Transport - Green Divided
According to the International Energy Agency, mobility accounts for about one-fifth of global carbon dioxide emissions. Looking on the bright side, in the transportation sector, actions to control emissions have already been implemented in many countries such as public transport options, zero-emission vehicles, and environmentally friendly fuels. Unfortunately, most of the countries that have take these initiatives are the developed ones. This impartiality of the eco-mobility progress between wealthy and developing nations creates another pressing issue: “the Green Divide.”
GREEN TRANSPORT DIVIDE
According to Climatewatchdata, an open data climate tracking platform, greenhouse gas (GHG) emissions from transportation in low-income countries have doubled since 2000. This will eventually lead to the risk of a "Green divide," or a two-tier world where developed countries benefit from the change to cleaner fuels that are more environmentally friendly, which less wealthy regions cannot afford. As GHG emissions from transportations are projected to continue to increase in the developing countries, the efforts to combat climate change and achieve net zero in transportation could be severely hampered.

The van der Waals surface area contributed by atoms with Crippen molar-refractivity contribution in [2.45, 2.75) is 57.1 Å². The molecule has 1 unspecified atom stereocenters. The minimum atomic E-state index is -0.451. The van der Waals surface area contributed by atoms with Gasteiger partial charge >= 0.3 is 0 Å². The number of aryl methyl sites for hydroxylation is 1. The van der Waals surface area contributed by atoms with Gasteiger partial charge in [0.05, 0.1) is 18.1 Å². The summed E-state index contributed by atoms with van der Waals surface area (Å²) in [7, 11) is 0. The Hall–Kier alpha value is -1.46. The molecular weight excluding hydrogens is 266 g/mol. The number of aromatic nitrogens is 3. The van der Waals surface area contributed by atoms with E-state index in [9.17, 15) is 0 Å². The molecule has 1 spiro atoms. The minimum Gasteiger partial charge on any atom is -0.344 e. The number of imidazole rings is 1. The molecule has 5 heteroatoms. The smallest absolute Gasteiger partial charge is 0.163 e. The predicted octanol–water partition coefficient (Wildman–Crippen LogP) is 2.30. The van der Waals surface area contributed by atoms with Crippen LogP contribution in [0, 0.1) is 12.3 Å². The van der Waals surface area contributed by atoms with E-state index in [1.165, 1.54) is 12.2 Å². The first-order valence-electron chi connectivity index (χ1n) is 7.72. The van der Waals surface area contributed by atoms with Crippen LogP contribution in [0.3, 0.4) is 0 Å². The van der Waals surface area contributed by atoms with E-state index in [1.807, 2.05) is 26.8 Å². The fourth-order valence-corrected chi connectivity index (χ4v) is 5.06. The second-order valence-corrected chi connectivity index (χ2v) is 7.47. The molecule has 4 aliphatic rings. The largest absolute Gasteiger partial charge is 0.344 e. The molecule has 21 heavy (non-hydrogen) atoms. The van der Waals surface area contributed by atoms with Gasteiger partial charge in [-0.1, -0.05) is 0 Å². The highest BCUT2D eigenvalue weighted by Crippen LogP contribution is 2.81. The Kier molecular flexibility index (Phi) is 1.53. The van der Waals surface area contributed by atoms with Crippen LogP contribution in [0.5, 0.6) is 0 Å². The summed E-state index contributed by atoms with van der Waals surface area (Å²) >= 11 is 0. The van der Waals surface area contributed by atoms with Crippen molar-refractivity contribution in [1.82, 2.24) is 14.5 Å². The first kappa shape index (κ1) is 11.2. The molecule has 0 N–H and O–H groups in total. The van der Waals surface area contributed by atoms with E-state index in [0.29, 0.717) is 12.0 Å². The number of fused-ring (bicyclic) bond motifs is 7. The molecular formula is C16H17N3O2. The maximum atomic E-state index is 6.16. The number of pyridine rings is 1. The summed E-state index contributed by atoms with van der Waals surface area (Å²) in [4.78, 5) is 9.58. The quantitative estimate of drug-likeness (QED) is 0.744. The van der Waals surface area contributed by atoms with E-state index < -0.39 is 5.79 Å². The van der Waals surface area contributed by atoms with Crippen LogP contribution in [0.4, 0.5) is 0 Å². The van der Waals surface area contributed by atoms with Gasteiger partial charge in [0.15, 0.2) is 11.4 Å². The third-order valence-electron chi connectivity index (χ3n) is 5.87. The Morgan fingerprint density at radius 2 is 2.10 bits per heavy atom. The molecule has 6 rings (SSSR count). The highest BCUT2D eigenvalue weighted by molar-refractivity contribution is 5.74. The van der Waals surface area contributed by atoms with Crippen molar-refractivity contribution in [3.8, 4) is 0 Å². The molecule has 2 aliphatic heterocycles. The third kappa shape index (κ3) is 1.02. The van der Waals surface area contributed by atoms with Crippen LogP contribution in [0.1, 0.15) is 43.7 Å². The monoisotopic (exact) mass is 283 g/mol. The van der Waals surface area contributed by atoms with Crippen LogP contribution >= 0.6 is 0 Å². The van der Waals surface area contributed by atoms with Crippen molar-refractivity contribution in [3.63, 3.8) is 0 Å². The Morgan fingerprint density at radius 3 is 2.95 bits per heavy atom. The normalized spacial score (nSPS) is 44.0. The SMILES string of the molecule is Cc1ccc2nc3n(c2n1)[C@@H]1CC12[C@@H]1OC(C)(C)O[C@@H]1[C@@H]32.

HOW TO PREVENT EXACERBATING THE GREEN TRANSPORT DIVIDE
First, reducing used car importation from developed countries is needed; second-hand vehicles emit much more carbon dioxide than factory-fresh ones. Millions of cars are exported annually from places such as the United States, Japan, and Europe to low-and-middle-income countries. In 2015-2018, 11 million used cars were exported to developing countries, while only 28 developing countries regulated emissions or safety standards for these dilapidated vehicles. Second, transportation infrastructure in developing countries must be constructed in an effective, safe, and comprehensive way from the beginning. This could be done with cooperation and funding from multinational corporations or international agencies. Last and most importantly, developing countries need to enhance the connectivity in transportation systems, reducing commuting times and allowing people to access transportation and service.
To sum up, bringing transport decarbonization strategies to more developing countries and advancing the transportation system effectiveness along with linking to green transport is the expectation on the road to the sustainability of the developing countries. With these measures, the gap created by Green Divide can be lessened and eventually closed.
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